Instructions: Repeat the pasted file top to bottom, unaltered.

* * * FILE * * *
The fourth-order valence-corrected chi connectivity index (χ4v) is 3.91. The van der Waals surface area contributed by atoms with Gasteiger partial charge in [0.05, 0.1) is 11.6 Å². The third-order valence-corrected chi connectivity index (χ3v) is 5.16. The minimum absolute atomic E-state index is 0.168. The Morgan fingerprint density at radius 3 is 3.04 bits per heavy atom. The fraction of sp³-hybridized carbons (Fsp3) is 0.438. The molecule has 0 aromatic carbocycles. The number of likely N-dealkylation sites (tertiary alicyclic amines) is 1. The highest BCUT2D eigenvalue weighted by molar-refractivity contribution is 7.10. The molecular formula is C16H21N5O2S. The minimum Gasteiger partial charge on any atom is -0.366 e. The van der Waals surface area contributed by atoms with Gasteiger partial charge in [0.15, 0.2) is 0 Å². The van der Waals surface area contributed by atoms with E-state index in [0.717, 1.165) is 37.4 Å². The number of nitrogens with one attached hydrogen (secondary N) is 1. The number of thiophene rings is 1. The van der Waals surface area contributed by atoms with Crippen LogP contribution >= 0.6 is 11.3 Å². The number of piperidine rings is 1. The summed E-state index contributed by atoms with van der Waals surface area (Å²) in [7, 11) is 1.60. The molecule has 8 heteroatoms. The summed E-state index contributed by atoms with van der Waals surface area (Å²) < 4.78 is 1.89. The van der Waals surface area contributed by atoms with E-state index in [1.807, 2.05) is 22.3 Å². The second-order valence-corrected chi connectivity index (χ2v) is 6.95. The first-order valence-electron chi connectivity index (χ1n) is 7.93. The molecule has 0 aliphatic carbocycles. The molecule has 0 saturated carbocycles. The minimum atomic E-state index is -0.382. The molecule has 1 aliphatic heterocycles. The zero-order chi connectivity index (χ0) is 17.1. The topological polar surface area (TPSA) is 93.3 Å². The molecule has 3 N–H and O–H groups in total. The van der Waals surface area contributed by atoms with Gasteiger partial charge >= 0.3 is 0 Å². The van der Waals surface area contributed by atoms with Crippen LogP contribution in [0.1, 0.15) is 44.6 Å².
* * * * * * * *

The fourth-order valence-corrected chi connectivity index (χ4v) is 3.91. The van der Waals surface area contributed by atoms with Gasteiger partial charge in [0.05, 0.1) is 11.6 Å². The third-order valence-corrected chi connectivity index (χ3v) is 5.16. The minimum absolute atomic E-state index is 0.168. The Morgan fingerprint density at radius 3 is 3.04 bits per heavy atom. The fraction of sp³-hybridized carbons (Fsp3) is 0.438. The molecule has 0 aromatic carbocycles. The number of likely N-dealkylation sites (tertiary alicyclic amines) is 1. The highest BCUT2D eigenvalue weighted by molar-refractivity contribution is 7.10. The molecular formula is C16H21N5O2S. The minimum Gasteiger partial charge on any atom is -0.366 e. The van der Waals surface area contributed by atoms with Gasteiger partial charge in [0.15, 0.2) is 0 Å². The van der Waals surface area contributed by atoms with E-state index in [0.717, 1.165) is 37.4 Å². The number of nitrogens with one attached hydrogen (secondary N) is 1. The number of thiophene rings is 1. The van der Waals surface area contributed by atoms with Crippen LogP contribution >= 0.6 is 11.3 Å². The number of piperidine rings is 1. The summed E-state index contributed by atoms with van der Waals surface area (Å²) in [7, 11) is 1.60. The molecule has 8 heteroatoms. The summed E-state index contributed by atoms with van der Waals surface area (Å²) < 4.78 is 1.89. The van der Waals surface area contributed by atoms with E-state index in [1.807, 2.05) is 22.3 Å². The second-order valence-corrected chi connectivity index (χ2v) is 6.95. The first-order valence-electron chi connectivity index (χ1n) is 7.93. The molecule has 0 aliphatic carbocycles. The molecule has 0 saturated carbocycles. The minimum atomic E-state index is -0.382. The molecule has 1 aliphatic heterocycles. The zero-order chi connectivity index (χ0) is 17.1. The topological polar surface area (TPSA) is 93.3 Å². The molecule has 3 N–H and O–H groups in total. The van der Waals surface area contributed by atoms with Gasteiger partial charge >= 0.3 is 0 Å². The van der Waals surface area contributed by atoms with Crippen LogP contribution in [0.1, 0.15) is 44.6 Å².